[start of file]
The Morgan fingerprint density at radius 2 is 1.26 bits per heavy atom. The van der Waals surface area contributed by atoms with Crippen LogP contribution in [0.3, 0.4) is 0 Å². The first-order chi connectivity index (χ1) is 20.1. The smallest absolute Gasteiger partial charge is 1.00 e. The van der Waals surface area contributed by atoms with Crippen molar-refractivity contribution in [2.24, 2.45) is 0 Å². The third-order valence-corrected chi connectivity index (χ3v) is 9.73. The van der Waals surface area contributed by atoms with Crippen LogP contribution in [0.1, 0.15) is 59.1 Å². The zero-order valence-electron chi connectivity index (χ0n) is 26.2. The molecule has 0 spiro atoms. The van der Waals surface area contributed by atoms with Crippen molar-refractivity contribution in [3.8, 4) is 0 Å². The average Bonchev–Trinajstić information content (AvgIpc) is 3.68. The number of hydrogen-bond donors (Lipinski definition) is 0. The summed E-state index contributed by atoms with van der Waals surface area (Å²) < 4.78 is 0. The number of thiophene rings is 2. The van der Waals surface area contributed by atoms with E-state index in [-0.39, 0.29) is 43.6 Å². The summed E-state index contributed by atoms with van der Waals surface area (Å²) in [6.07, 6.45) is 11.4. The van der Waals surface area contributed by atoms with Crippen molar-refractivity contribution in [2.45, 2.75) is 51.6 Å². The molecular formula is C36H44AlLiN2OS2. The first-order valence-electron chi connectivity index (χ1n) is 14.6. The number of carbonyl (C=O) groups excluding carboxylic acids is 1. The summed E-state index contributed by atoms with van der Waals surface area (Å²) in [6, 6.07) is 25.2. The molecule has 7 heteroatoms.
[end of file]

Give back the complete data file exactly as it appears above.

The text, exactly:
The Morgan fingerprint density at radius 2 is 1.26 bits per heavy atom. The van der Waals surface area contributed by atoms with Crippen LogP contribution in [0.3, 0.4) is 0 Å². The first-order chi connectivity index (χ1) is 20.1. The smallest absolute Gasteiger partial charge is 1.00 e. The van der Waals surface area contributed by atoms with Crippen molar-refractivity contribution in [2.24, 2.45) is 0 Å². The third-order valence-corrected chi connectivity index (χ3v) is 9.73. The van der Waals surface area contributed by atoms with Crippen LogP contribution in [0.1, 0.15) is 59.1 Å². The zero-order valence-electron chi connectivity index (χ0n) is 26.2. The molecule has 0 spiro atoms. The van der Waals surface area contributed by atoms with Crippen molar-refractivity contribution in [3.8, 4) is 0 Å². The average Bonchev–Trinajstić information content (AvgIpc) is 3.68. The number of hydrogen-bond donors (Lipinski definition) is 0. The summed E-state index contributed by atoms with van der Waals surface area (Å²) < 4.78 is 0. The number of thiophene rings is 2. The van der Waals surface area contributed by atoms with E-state index in [-0.39, 0.29) is 43.6 Å². The summed E-state index contributed by atoms with van der Waals surface area (Å²) in [6.07, 6.45) is 11.4. The van der Waals surface area contributed by atoms with Crippen molar-refractivity contribution in [2.45, 2.75) is 51.6 Å². The molecular formula is C36H44AlLiN2OS2. The first-order valence-electron chi connectivity index (χ1n) is 14.6. The number of carbonyl (C=O) groups excluding carboxylic acids is 1. The summed E-state index contributed by atoms with van der Waals surface area (Å²) in [6, 6.07) is 25.2. The molecule has 7 heteroatoms.